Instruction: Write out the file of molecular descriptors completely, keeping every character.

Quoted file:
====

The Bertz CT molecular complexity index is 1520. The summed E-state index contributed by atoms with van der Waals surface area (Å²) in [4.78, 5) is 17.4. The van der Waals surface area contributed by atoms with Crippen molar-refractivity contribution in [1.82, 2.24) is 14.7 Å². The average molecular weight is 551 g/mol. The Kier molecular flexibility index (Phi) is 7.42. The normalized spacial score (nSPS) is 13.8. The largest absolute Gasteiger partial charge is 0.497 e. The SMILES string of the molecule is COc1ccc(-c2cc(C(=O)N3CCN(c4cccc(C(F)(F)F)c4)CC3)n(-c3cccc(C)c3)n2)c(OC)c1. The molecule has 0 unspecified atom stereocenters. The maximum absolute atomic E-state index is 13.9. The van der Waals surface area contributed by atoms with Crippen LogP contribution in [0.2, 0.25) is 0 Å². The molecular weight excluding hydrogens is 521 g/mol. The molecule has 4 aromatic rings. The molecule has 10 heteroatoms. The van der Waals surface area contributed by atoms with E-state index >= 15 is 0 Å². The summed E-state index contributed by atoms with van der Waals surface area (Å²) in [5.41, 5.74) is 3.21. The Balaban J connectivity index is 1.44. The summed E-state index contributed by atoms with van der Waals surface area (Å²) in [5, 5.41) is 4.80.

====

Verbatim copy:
The Bertz CT molecular complexity index is 1520. The summed E-state index contributed by atoms with van der Waals surface area (Å²) in [4.78, 5) is 17.4. The van der Waals surface area contributed by atoms with Crippen molar-refractivity contribution in [1.82, 2.24) is 14.7 Å². The average molecular weight is 551 g/mol. The Kier molecular flexibility index (Phi) is 7.42. The normalized spacial score (nSPS) is 13.8. The largest absolute Gasteiger partial charge is 0.497 e. The SMILES string of the molecule is COc1ccc(-c2cc(C(=O)N3CCN(c4cccc(C(F)(F)F)c4)CC3)n(-c3cccc(C)c3)n2)c(OC)c1. The molecule has 0 unspecified atom stereocenters. The maximum absolute atomic E-state index is 13.9. The van der Waals surface area contributed by atoms with Crippen LogP contribution in [0.2, 0.25) is 0 Å². The molecular weight excluding hydrogens is 521 g/mol. The molecule has 4 aromatic rings. The molecule has 10 heteroatoms. The van der Waals surface area contributed by atoms with E-state index >= 15 is 0 Å². The summed E-state index contributed by atoms with van der Waals surface area (Å²) in [5.41, 5.74) is 3.21. The Balaban J connectivity index is 1.44. The summed E-state index contributed by atoms with van der Waals surface area (Å²) in [5, 5.41) is 4.80.